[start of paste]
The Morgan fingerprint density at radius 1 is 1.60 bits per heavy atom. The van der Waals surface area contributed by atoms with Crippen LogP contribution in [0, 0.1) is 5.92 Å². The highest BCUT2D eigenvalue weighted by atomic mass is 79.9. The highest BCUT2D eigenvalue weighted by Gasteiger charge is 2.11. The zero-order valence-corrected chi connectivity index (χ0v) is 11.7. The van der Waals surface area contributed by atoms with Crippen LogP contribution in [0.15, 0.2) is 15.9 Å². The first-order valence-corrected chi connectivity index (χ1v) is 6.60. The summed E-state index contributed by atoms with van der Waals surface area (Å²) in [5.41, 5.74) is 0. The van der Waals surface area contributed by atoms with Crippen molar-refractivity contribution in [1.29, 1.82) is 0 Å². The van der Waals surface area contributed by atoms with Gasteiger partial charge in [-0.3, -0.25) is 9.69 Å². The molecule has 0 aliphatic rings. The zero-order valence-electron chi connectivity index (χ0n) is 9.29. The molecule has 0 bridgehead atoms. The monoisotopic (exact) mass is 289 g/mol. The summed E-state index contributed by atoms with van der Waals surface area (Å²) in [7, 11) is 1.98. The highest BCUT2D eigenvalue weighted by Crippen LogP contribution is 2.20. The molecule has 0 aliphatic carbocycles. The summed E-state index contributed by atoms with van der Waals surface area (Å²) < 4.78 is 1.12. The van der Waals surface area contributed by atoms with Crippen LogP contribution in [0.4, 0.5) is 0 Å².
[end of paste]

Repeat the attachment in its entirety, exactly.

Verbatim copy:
The Morgan fingerprint density at radius 1 is 1.60 bits per heavy atom. The van der Waals surface area contributed by atoms with Crippen LogP contribution in [0, 0.1) is 5.92 Å². The highest BCUT2D eigenvalue weighted by atomic mass is 79.9. The highest BCUT2D eigenvalue weighted by Gasteiger charge is 2.11. The zero-order valence-corrected chi connectivity index (χ0v) is 11.7. The van der Waals surface area contributed by atoms with Crippen LogP contribution in [0.15, 0.2) is 15.9 Å². The first-order valence-corrected chi connectivity index (χ1v) is 6.60. The summed E-state index contributed by atoms with van der Waals surface area (Å²) in [5.41, 5.74) is 0. The van der Waals surface area contributed by atoms with Crippen molar-refractivity contribution in [1.29, 1.82) is 0 Å². The van der Waals surface area contributed by atoms with Gasteiger partial charge in [-0.3, -0.25) is 9.69 Å². The molecule has 0 aliphatic rings. The zero-order valence-electron chi connectivity index (χ0n) is 9.29. The molecule has 0 bridgehead atoms. The monoisotopic (exact) mass is 289 g/mol. The summed E-state index contributed by atoms with van der Waals surface area (Å²) in [7, 11) is 1.98. The highest BCUT2D eigenvalue weighted by Crippen LogP contribution is 2.20. The molecule has 0 aliphatic carbocycles. The summed E-state index contributed by atoms with van der Waals surface area (Å²) < 4.78 is 1.12. The van der Waals surface area contributed by atoms with Crippen LogP contribution in [0.4, 0.5) is 0 Å².